Michael D Orzolek*
Professor, Emeritus Olericulture, The Pennsylvania State University, USA
*Corresponding Author: Michael D Orzolek, Professor, Emeritus Olericulture, The Pennsylvania State University, USA.
Received: June 23, 2021; Published: July 29, 2021
Crop production in North America has changed in the last 15 years because of new breeding techniques and genetic manipulation. But that is not the only change that has helped growers become more productive. The use of biological and bio stimulants along with plant growth regulators has enabled growers to plant crops in less than ideal environments and more extreme weather patterns. The use of drones to scout fields and/or apply fungicides or insecticides has helped growers to reduce the cost of pest control, but also the need for labor. With labor to plant and harvest fruit and vegetables becoming increasingly more difficult to find after the Covid Pandemic, research and development on mechanization of fruit and vegetable operations has become a national priority with Land Grant Universities and private industry. After 80 years of research, growers finally realize the importance of soil health. What is a healthy soil?
A healthy soil has a pH between 6.0 and 7.0, at least 3.5% organic matter, optimum tilth with no compaction for optimum water infiltration rates and plant growth especially roots. A healthy soil also supports and requires microorganisms like bacteria, fungi, protozoa and earthworms. Microorganisms not only increase the ability of plants to take up nutrients - both macro and minor - but they also produce plant growth regulators that control metabolic processes in cells and tissues. With all these technologies available to growers, can they consistently produce maximum yields for the crops they are growing!
The recognition my many of the consumer population between 2019 and 2021 that climate change is a real phenomena now, certainly has influence crop producers and their management decisions. In the last 2 years in North America, weather patterns have changed dramatically with high scorching temperatures during the summers and freezing temperatures in both spring and fall that reduce yield potential. The other abiotic factor that dramatically affects crop production is rainfall – either too little (DROUGHT) or too much (FLOODS). Storms in the last 2 years have become more severe leading to crop loss and changes in crop management.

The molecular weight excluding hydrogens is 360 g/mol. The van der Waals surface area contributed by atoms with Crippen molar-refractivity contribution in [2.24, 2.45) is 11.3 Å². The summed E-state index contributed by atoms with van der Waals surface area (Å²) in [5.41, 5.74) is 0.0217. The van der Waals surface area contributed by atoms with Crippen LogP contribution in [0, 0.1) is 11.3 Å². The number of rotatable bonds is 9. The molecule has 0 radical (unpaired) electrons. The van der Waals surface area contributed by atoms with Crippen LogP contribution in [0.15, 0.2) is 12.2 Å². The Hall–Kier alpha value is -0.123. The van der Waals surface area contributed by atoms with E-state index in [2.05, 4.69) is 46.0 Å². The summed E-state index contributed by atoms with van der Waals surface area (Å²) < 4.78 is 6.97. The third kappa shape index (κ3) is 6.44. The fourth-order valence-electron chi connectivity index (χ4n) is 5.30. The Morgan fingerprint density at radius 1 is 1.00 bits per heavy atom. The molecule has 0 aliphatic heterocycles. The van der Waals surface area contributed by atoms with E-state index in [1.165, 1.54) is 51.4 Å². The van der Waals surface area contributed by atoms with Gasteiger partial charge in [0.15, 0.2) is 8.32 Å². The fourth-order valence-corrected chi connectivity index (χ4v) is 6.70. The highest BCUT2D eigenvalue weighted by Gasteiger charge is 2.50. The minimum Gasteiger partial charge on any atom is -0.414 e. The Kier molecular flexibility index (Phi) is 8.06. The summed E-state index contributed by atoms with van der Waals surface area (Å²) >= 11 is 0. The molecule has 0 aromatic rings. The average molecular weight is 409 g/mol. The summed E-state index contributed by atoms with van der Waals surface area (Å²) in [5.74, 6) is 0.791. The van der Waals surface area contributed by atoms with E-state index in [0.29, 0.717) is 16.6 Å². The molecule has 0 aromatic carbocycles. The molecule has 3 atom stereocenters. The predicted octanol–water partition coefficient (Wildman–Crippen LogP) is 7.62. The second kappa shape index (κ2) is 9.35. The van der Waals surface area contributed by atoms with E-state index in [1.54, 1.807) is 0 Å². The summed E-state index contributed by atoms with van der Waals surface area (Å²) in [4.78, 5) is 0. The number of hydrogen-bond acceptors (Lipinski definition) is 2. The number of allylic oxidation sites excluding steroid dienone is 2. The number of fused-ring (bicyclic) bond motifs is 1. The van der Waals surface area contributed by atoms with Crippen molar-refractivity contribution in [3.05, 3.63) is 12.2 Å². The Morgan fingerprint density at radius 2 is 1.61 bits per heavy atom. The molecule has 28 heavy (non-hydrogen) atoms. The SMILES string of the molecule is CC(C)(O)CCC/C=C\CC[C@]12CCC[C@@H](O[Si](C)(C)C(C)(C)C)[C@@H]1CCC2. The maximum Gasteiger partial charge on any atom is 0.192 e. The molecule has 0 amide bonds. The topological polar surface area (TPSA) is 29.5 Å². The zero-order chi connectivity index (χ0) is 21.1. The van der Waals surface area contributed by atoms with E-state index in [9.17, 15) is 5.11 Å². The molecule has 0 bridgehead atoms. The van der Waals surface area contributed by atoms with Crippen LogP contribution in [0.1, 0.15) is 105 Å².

Drought conditions limit plant growth and marketable yield without significant water applications through irrigation by pivot, overhead or drip systems. Modern irrigation systems tend to be low flow, low pressure and used with moisture sensors that optimize the timing and rates of water application. These irrigation systems are required for optimum yield and quality of vegetables, small fruit and tree fruit.
Even with the best management decisions coupled with the newest technologies, mother nature still has the upper hand. While weather forecasters can predict temperature and rainfall on macro scale (large areas of land), predicting temperature and rainfall on a micro scale is currently not a reality. The real challenge for growers to harvest maximum genetic potential from their crops is to mitigate the rainfall and temperature extremes (stresses) during the crop growing season.
Citation: Michael D Orzolek. “Maximizing Crop Yield Potential".Acta Scientific Agriculture 5.7 (2021): 76.
Copyright: © 2021 Michael D Orzolek. This is an open-access article distributed under the terms of the Creative Commons Attribution License, which permits unrestricted use, distribution, and reproduction in any medium, provided the original author and source are credited.